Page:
You might be surprised by this, but a century ago, pork used to be comfortably the most consumed meat in the world. And despite the billion articles connecting bacon to cancer that have spawned since then, it still is.
As of now, pork rules the roost with a 35% share of the global meat market, with a slim lead over poultry.
The truth is, pork has always been up against it with the critics, long before Upton Sinclair’s cynical piece on the pork industry hit the papers in 1908. To see where and why the pork hate began, we’re going to take this all the way back to the birth of civilization.
Is Pork Paleo?
Pork has been a mainstay in the human diet for many a millenia, stretching back to the dawn of the Neolithic Age, and with it, the first agricultural revolution. As for the times before we got domesticated by grains, there’s scant evidence to suggest that our hunter-gatherer ancestors made a regular meal of the pig’s progenitor, the wild boar.
There’s a good reason for that. Boar hunting is a time-honoured ritual for proving one’s strength and in most cases, manhood. Boars are feral creatures with tough hides and dense skulls that easily absorb most blows. WIth old age, they also develop cartilage over their ribs that can even deflect bullets.
And as if all that fancy armour didn’t make the hunt tricky enough, boars are more than happy to whip into the attack when cornered, charging at the assailant with razor-sharp tusks and battering rams. Such an expedition could easily prove fatal.
So it’s understandable why our paleolithic ancestors were reluctant to go chasing after wild boars. Especially when they had humongous beasts like the woolly mammoth lumbering around the neighborhood.
More meat, more fat, easier to track, and far easier to trap. Despite the ridiculous difference in size, mammoth’s didn’t stand a chance against a coordinated attack from a tribe of Homo Erectus. That’s why the megafauna remained the centerpiece of the evolutionary diet, until they were hunted beyond their ability to reproduce.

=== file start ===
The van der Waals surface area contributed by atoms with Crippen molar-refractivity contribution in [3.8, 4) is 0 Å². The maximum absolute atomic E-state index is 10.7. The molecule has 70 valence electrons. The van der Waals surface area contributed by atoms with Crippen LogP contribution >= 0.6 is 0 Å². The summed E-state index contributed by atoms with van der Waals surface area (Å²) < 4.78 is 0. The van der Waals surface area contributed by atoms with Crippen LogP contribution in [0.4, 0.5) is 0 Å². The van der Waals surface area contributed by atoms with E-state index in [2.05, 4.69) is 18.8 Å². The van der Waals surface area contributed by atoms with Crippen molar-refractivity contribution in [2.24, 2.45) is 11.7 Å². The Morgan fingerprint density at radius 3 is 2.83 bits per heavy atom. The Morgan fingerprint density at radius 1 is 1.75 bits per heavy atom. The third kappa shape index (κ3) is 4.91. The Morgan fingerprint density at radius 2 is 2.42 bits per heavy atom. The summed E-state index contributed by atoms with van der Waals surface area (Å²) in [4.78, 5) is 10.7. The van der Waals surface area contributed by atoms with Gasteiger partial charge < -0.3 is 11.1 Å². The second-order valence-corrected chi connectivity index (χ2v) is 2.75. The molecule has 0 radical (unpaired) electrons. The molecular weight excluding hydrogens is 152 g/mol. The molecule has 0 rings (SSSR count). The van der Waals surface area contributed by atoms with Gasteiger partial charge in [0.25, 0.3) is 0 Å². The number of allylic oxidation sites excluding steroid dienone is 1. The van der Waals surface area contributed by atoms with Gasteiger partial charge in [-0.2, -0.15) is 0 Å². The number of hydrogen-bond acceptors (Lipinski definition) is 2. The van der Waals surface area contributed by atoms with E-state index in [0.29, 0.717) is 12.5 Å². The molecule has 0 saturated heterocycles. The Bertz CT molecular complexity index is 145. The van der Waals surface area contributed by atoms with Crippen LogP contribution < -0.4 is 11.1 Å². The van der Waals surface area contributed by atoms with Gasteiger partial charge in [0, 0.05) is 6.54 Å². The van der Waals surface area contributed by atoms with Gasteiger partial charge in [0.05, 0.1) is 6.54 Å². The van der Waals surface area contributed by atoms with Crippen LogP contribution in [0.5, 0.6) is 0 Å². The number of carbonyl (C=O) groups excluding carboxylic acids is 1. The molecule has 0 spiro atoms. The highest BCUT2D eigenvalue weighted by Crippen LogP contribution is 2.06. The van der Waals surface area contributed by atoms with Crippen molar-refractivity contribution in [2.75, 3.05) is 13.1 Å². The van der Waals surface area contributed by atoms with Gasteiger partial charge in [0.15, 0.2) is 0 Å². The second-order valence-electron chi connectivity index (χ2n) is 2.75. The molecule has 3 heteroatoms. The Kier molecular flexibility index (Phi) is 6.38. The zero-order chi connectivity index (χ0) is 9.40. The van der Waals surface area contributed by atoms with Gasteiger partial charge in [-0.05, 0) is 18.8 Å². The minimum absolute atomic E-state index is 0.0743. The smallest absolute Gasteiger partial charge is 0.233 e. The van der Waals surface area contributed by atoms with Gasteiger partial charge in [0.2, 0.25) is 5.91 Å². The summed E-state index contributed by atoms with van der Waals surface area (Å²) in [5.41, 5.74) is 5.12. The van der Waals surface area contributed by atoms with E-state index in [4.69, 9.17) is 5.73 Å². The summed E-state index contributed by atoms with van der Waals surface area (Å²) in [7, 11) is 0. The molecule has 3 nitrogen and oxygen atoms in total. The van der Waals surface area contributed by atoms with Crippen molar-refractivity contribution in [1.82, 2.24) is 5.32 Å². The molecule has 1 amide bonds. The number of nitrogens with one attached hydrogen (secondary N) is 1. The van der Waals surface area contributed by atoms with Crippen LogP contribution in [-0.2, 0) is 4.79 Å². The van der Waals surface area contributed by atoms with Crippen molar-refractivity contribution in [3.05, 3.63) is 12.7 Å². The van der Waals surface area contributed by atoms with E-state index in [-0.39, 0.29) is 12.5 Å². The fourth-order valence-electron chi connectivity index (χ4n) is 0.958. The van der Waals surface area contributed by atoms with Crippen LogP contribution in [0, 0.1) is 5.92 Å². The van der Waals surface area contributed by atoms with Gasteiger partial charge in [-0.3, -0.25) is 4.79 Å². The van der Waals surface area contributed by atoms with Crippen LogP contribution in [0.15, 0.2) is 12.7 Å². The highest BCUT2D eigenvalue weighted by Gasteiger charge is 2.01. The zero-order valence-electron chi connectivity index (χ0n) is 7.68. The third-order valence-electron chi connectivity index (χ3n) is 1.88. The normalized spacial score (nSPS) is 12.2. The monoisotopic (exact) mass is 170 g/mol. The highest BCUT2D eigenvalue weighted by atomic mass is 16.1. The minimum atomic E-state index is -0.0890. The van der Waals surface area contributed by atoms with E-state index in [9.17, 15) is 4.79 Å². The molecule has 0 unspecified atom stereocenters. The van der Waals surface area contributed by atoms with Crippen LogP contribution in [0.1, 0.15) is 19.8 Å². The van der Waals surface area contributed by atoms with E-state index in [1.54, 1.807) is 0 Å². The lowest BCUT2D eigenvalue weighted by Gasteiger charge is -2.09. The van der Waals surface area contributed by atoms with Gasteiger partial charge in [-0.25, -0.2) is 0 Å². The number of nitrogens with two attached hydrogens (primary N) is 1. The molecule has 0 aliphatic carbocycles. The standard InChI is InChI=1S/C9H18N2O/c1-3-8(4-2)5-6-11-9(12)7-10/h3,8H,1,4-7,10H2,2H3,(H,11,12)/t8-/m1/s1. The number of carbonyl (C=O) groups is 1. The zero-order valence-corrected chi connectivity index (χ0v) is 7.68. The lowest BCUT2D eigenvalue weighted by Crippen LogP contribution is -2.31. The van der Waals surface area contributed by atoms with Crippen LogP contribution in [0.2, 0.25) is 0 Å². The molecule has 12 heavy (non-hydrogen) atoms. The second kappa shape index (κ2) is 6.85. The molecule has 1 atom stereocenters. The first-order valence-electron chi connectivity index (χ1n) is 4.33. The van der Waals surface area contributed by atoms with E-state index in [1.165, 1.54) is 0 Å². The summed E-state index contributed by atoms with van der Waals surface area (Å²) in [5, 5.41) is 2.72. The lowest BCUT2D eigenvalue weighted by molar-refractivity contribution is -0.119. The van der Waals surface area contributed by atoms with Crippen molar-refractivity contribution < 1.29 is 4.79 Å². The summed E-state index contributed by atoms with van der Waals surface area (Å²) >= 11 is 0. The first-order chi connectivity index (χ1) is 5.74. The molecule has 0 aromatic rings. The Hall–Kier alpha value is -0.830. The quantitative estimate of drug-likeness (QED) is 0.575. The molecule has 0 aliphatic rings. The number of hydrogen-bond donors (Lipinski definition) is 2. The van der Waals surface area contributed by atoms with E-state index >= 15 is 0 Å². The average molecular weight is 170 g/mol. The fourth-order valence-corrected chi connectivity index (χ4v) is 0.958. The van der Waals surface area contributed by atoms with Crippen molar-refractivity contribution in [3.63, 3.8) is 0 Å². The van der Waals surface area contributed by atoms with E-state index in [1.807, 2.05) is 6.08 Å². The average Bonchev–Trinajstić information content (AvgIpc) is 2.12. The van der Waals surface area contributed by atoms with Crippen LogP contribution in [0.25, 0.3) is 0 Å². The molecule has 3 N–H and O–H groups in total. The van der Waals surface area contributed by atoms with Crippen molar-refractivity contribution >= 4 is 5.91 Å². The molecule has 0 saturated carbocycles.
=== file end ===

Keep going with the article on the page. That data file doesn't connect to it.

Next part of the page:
With the mammoths and company dwindling or wiped out, our ancestors had to turn to smaller prey. But they still wouldn’t have spent much time chasing wild boars, because horses, gazelles, and deer were much less daunting propositions. In paleolithic sites, wild boar consistently make up around just 1-5% of animal bones.
It wouldn’t be quite right to label pork as an ancestral food, because they weren’t worth the trouble for our hunter-gatherers. But that changed with the rise of the Neolithic revolution, and the creep of pastoralism and agriculture. Wild boars were domesticated and turned into pigs around 8000 BC across two separate regions, in the Near East, and China.
Chances are, a few wild boars just got comfortable living around settlements, had their fear of humans gradually eroded, and our ancestors wised up and capitalised to score a reliable food source.
Eventually, those wild boars were selectively bred into becoming a new species. Pigs reproduce very quickly, and are completely at ease living in urbanised areas, making them perfectly suited to intensive farming in heavily populated areas with a lack of agricultural land.
And that was how pigs began their path to becoming one of the most successful species on earth.
When The Pork Hate Began
As the first cities arose from the fertile soil of Mesopotamia around 4000 BC, pork quickly became a staple. That was also when the scrutiny of pork began to form. The issue was that pigs didn’t provide much else than meat.
Whereas ruminants like cattle and sheep offered additional commodities like milk and wool. Donkeys and horses were great at pulling things. All this meant that pigs weren’t such a great resource, and the elite would much rather put their riches into ruminants and equids.
In addition to that, the fact that pigs were suited for cities, and readily ate anything in sight, meant that they formed an unfortunate connection with human waste. So with the arrivals of the Old Testament and the Quran, pork fell prey to politics. It became ‘unclean’, enabling the elite to promote the use of ruminants and equids, while sabotaging the pig market.
There was another factor at play with the writing of pig-hate into the Old Testament. The Israelites, the ancestors of the Jews and the authors of the Bible, were pastoral herders, and thereby didn’t eat much if any pork.
They were also coming up against many tribes who did, in the form of the Canaanites. The Old Testament was a way to codify a sense of Israelite identity that separated them from other peoples in the Levant. Banning pork was an excellent way to instil that ‘us vs them’ mentality.